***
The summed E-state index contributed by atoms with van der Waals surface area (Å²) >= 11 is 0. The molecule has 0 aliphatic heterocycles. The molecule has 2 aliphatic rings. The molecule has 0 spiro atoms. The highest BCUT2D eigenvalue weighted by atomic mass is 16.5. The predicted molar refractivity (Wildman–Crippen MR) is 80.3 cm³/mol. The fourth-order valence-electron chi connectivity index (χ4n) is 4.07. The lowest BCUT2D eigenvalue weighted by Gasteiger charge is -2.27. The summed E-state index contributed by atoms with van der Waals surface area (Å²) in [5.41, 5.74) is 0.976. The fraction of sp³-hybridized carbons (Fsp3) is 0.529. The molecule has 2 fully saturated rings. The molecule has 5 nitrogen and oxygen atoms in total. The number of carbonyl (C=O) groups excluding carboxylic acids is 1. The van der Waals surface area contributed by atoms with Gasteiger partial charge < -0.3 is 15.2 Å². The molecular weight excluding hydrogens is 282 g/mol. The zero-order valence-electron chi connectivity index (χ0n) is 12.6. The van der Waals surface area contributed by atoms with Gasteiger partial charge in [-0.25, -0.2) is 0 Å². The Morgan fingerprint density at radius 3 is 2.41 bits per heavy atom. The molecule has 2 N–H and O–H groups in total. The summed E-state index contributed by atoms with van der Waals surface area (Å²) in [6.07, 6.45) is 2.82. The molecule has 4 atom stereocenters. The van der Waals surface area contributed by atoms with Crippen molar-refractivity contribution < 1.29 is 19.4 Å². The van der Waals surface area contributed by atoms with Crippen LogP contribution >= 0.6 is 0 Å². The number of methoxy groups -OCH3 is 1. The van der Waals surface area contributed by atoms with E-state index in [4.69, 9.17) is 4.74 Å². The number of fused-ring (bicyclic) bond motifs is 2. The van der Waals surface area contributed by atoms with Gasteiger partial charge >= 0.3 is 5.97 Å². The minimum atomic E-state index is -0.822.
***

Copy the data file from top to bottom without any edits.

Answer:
The summed E-state index contributed by atoms with van der Waals surface area (Å²) >= 11 is 0. The molecule has 0 aliphatic heterocycles. The molecule has 2 aliphatic rings. The molecule has 0 spiro atoms. The highest BCUT2D eigenvalue weighted by atomic mass is 16.5. The predicted molar refractivity (Wildman–Crippen MR) is 80.3 cm³/mol. The fourth-order valence-electron chi connectivity index (χ4n) is 4.07. The lowest BCUT2D eigenvalue weighted by Gasteiger charge is -2.27. The summed E-state index contributed by atoms with van der Waals surface area (Å²) in [5.41, 5.74) is 0.976. The fraction of sp³-hybridized carbons (Fsp3) is 0.529. The molecule has 2 fully saturated rings. The molecule has 5 nitrogen and oxygen atoms in total. The number of carbonyl (C=O) groups excluding carboxylic acids is 1. The van der Waals surface area contributed by atoms with Gasteiger partial charge < -0.3 is 15.2 Å². The molecular weight excluding hydrogens is 282 g/mol. The zero-order valence-electron chi connectivity index (χ0n) is 12.6. The van der Waals surface area contributed by atoms with Gasteiger partial charge in [-0.25, -0.2) is 0 Å². The Morgan fingerprint density at radius 3 is 2.41 bits per heavy atom. The molecule has 2 N–H and O–H groups in total. The summed E-state index contributed by atoms with van der Waals surface area (Å²) in [6.07, 6.45) is 2.82. The molecule has 4 atom stereocenters. The van der Waals surface area contributed by atoms with Crippen molar-refractivity contribution < 1.29 is 19.4 Å². The van der Waals surface area contributed by atoms with Crippen LogP contribution >= 0.6 is 0 Å². The number of methoxy groups -OCH3 is 1. The van der Waals surface area contributed by atoms with E-state index in [4.69, 9.17) is 4.74 Å². The number of fused-ring (bicyclic) bond motifs is 2. The van der Waals surface area contributed by atoms with Gasteiger partial charge >= 0.3 is 5.97 Å². The minimum atomic E-state index is -0.822.